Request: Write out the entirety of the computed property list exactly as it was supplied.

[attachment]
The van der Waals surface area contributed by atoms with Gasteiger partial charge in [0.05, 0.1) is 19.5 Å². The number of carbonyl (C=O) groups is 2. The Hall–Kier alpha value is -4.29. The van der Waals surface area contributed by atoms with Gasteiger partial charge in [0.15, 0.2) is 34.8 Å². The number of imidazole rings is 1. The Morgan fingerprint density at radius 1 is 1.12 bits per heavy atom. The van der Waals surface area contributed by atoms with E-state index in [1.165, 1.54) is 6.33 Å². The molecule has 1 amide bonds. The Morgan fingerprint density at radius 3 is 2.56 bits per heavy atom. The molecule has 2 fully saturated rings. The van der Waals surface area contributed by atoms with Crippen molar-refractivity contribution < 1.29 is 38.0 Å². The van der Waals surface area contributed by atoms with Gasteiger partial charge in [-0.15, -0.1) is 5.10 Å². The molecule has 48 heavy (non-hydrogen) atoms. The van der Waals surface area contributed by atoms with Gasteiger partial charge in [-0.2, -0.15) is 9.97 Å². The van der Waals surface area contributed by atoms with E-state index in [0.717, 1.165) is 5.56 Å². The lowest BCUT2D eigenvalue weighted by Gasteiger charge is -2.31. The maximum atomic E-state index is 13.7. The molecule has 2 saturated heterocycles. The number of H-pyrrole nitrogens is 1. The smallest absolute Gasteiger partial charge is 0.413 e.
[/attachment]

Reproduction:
The van der Waals surface area contributed by atoms with Gasteiger partial charge in [0.05, 0.1) is 19.5 Å². The number of carbonyl (C=O) groups is 2. The Hall–Kier alpha value is -4.29. The van der Waals surface area contributed by atoms with Gasteiger partial charge in [0.15, 0.2) is 34.8 Å². The number of imidazole rings is 1. The Morgan fingerprint density at radius 1 is 1.12 bits per heavy atom. The van der Waals surface area contributed by atoms with E-state index in [1.165, 1.54) is 6.33 Å². The molecule has 1 amide bonds. The Morgan fingerprint density at radius 3 is 2.56 bits per heavy atom. The molecule has 2 fully saturated rings. The van der Waals surface area contributed by atoms with Crippen molar-refractivity contribution < 1.29 is 38.0 Å². The van der Waals surface area contributed by atoms with Gasteiger partial charge in [-0.15, -0.1) is 5.10 Å². The molecule has 48 heavy (non-hydrogen) atoms. The van der Waals surface area contributed by atoms with Gasteiger partial charge in [-0.2, -0.15) is 9.97 Å². The van der Waals surface area contributed by atoms with E-state index in [0.717, 1.165) is 5.56 Å². The lowest BCUT2D eigenvalue weighted by Gasteiger charge is -2.31. The maximum atomic E-state index is 13.7. The molecule has 2 saturated heterocycles. The number of H-pyrrole nitrogens is 1. The smallest absolute Gasteiger partial charge is 0.413 e.